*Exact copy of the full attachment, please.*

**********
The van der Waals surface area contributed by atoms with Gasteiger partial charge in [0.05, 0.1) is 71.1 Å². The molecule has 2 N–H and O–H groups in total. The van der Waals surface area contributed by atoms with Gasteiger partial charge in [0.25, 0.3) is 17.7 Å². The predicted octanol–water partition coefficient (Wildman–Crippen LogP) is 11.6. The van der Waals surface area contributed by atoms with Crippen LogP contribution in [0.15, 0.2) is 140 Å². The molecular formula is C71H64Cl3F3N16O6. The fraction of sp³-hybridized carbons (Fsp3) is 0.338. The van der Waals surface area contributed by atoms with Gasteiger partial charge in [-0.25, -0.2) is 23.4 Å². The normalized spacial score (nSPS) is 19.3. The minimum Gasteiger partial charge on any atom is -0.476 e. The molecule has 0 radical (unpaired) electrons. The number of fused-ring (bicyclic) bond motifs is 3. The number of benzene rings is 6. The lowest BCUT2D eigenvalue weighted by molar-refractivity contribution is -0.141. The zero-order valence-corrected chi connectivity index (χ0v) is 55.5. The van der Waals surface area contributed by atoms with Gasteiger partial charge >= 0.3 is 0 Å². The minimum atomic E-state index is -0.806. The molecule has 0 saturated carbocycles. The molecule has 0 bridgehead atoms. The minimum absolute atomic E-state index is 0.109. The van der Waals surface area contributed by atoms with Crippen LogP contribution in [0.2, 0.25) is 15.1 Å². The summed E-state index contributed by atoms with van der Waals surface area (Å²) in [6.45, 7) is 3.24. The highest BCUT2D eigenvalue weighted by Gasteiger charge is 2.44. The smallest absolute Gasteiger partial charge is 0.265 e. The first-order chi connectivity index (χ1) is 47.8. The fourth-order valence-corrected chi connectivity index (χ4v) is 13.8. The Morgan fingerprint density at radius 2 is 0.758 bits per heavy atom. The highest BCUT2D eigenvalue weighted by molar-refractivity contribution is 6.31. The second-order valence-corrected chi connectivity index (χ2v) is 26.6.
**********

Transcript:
The van der Waals surface area contributed by atoms with Gasteiger partial charge in [0.05, 0.1) is 71.1 Å². The molecule has 2 N–H and O–H groups in total. The van der Waals surface area contributed by atoms with Gasteiger partial charge in [0.25, 0.3) is 17.7 Å². The predicted octanol–water partition coefficient (Wildman–Crippen LogP) is 11.6. The van der Waals surface area contributed by atoms with Crippen LogP contribution in [0.15, 0.2) is 140 Å². The molecular formula is C71H64Cl3F3N16O6. The fraction of sp³-hybridized carbons (Fsp3) is 0.338. The van der Waals surface area contributed by atoms with Gasteiger partial charge in [-0.25, -0.2) is 23.4 Å². The normalized spacial score (nSPS) is 19.3. The minimum Gasteiger partial charge on any atom is -0.476 e. The molecule has 0 radical (unpaired) electrons. The number of fused-ring (bicyclic) bond motifs is 3. The number of benzene rings is 6. The lowest BCUT2D eigenvalue weighted by molar-refractivity contribution is -0.141. The zero-order valence-corrected chi connectivity index (χ0v) is 55.5. The van der Waals surface area contributed by atoms with Gasteiger partial charge >= 0.3 is 0 Å². The minimum atomic E-state index is -0.806. The molecule has 0 saturated carbocycles. The molecule has 0 bridgehead atoms. The minimum absolute atomic E-state index is 0.109. The van der Waals surface area contributed by atoms with Crippen LogP contribution in [0.2, 0.25) is 15.1 Å². The summed E-state index contributed by atoms with van der Waals surface area (Å²) in [6.45, 7) is 3.24. The highest BCUT2D eigenvalue weighted by Gasteiger charge is 2.44. The smallest absolute Gasteiger partial charge is 0.265 e. The first-order chi connectivity index (χ1) is 47.8. The fourth-order valence-corrected chi connectivity index (χ4v) is 13.8. The Morgan fingerprint density at radius 2 is 0.758 bits per heavy atom. The highest BCUT2D eigenvalue weighted by molar-refractivity contribution is 6.31. The second-order valence-corrected chi connectivity index (χ2v) is 26.6.